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Image Report
2020
:11;
311
doi:
10.25259/SNI_548_2020
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Bumpy head, unusual gliosarcoma metastasis

Department of Neurosurgery, Hassan II Hospital, University Medical School Sidi Mohamed Ben Abdellah, Fez, Morocco.
Corresponding author: Fayçal Lakhdar, Department of Neurosurgery, Hassan II Hospital, University Medical School Sidi Mohamed Ben Abdellah, Fez, Morocco. lakhdar.faycal@gmail.com
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How to cite this article: Lakhdar F, Benzagmout M, Chakour K, Chaoui MEF. Bumpy head, unusual gliosarcoma metastasis. Surg Neurol Int 2020;11:311.

A 53-year-old man with no previous cancer history or radiation therapy presented to our emergency department with a 3-month history of headaches, vomiting, and multiple focal seizures. Physical examination revealed Glasgow Coma Scale 12, a Frisen Scale Grade II papilledema bilaterally and right hemiplegia. Brain MRI demonstrated a heterogeneous mass within the left frontal lobe, irregular rim of peripheral marginal enhancement, and central necrotic area with marked vasogenic edema causing a small uncal herniation [Figure 1]. Gross total resection of a firm pseudoencapsulated cerebral lesion was performed and the patient had recovered well from surgery. The microscopic features with the immunohistochemical profile confirmed the diagnosis of gliosarcoma (GS), and adjuvant treatments were carried out. Three weeks following surgery, radiotherapy was given in 30 fractions 5 times a week, to a total dose of 60 Gy and concomitant chemotherapy consisting of temozolomide (75 mg/m2/body surface/d) was initiated.

Figure 1:: Cerebral MRI weighted T2, demonstrating a heterogeneous mass within the left frontal lobe, irregular rim of peripheral marginal enhancement, and central necrotic area with marked vasogenic edema causing a small uncal herniation.

Two months later, clinical examination displayed five subcutaneous mass, firm, and unmovable at the left temple and frontoparietal scalp [Figure 2]. Theses lesions suggested frontotemporal and parietal GS metastasis. Therefore, an additional contrast-enhanced 18F-FDG PET/CT for oncological staging was carried out, with no evidence of extracranial lesions. The patient underwent surgery to resect the tumor and metastasis of the scalp. Final histopathological diagnosis was GS with positivity for both glial fibrillary acidic protein and nestin. Two months following surgery, he presented with general clinical deterioration and died a few weeks later, 7 months after initial diagnosis. To the best of our knowledge, there are <20 reported cases of GSs with extracranial metastases, and the present case might be only the fourth to report scalp metastasis, also the first without any others localizations sites.[1-3,5] GS is a rare and aggressive brain tumor with a poor prognosis and tendency for extraneural metastasis. The incidence of metastatic GSs can reach 11% with a greater propensity for hematogenous dissemination.[4] Regarding the therapeutic approach to GS, the ideal treatment remains unknown and further studies will be needed to establish well-defined specific protocols. Even with treatment including tumor resection, adjuvant radiotherapy, and chemotherapy, the survival times of patients with metastasis GS are short and range from 6 to 14.8 months.[1,5]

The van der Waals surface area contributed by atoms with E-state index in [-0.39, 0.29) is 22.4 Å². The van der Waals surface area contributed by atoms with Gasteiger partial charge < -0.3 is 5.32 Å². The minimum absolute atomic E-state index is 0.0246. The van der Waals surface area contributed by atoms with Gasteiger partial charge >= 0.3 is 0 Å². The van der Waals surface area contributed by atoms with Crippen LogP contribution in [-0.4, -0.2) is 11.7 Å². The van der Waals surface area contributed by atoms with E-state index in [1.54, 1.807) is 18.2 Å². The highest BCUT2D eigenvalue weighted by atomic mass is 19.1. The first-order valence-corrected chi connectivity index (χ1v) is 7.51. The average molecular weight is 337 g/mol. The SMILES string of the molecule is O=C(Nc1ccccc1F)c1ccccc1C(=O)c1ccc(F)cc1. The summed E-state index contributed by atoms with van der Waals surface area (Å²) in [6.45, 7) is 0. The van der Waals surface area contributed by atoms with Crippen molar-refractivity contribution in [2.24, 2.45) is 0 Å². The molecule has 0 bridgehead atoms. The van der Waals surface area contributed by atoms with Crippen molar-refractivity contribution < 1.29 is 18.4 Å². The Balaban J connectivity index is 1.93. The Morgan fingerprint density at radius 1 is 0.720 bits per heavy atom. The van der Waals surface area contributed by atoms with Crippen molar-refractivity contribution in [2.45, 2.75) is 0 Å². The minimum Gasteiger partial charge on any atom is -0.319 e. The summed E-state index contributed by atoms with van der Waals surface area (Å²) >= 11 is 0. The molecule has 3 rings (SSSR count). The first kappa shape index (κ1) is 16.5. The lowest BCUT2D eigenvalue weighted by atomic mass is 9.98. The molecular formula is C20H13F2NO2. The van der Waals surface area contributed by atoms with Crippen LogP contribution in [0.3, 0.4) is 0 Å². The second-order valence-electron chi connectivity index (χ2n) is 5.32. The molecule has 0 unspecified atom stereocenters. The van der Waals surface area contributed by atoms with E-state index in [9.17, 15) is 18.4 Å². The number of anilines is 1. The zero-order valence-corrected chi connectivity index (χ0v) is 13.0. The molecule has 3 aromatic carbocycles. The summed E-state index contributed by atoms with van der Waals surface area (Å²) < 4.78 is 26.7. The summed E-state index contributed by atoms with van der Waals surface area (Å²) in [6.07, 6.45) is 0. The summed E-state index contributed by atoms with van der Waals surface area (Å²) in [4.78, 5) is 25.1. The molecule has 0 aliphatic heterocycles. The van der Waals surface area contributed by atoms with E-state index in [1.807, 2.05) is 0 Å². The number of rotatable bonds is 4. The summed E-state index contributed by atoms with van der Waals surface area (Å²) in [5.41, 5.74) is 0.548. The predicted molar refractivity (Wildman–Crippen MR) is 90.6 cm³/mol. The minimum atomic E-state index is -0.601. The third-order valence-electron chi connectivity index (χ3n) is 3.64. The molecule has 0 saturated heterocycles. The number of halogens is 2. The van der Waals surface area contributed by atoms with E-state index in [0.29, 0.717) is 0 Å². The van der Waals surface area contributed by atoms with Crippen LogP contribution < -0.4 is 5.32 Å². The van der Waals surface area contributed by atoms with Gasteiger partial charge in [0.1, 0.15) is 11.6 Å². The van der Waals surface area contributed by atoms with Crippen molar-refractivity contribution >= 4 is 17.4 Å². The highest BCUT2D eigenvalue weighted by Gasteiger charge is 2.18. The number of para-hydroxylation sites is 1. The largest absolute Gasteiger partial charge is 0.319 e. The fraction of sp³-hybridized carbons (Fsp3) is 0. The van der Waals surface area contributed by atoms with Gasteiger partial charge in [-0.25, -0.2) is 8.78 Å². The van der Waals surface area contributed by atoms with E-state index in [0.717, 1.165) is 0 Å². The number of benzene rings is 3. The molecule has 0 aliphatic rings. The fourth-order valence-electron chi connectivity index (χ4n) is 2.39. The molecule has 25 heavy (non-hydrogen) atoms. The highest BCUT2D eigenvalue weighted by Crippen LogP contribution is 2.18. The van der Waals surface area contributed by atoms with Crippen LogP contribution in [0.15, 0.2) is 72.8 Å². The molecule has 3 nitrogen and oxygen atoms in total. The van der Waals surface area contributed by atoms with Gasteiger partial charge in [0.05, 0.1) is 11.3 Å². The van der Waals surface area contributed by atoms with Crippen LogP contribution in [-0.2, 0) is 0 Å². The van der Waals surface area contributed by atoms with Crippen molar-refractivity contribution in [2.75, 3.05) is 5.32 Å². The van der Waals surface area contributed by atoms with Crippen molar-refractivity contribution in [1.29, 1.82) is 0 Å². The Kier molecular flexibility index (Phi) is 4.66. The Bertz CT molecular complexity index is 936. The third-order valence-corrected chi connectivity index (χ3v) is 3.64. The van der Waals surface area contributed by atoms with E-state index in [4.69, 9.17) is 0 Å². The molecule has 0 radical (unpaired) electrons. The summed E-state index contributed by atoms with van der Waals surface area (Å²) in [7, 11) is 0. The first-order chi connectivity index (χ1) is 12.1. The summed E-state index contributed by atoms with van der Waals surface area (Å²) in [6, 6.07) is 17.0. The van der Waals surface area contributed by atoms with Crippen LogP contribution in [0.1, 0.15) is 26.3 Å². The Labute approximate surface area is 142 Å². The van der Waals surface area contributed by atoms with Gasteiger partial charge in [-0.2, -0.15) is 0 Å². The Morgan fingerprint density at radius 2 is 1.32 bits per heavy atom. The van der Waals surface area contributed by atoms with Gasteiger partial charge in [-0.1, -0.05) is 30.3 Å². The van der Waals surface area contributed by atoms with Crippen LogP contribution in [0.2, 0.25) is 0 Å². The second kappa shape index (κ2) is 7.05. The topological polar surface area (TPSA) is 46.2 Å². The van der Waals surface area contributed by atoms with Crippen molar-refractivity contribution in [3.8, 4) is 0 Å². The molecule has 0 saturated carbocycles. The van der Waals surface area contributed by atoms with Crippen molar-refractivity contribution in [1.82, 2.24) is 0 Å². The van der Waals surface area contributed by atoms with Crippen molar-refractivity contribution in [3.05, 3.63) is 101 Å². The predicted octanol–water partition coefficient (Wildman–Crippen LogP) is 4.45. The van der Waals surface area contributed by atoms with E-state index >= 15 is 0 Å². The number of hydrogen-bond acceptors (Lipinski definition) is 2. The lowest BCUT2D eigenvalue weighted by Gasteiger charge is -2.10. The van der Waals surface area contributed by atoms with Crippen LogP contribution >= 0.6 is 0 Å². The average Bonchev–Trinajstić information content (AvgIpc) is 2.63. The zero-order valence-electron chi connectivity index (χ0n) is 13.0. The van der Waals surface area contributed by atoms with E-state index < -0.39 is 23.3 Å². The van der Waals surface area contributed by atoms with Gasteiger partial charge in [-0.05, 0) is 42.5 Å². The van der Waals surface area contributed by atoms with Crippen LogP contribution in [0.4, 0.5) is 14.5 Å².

Figure 2:: Subcutaneous gliosarcoma metastasis, firm, and unmovable at the left temple and frontoparietal scalp.

Declaration of patient consent

The authors certify that they have obtained all appropriate patient consent.

Financial support and sponsorship

Nil.

Conflicts of interest

There are no conflicts of interest.

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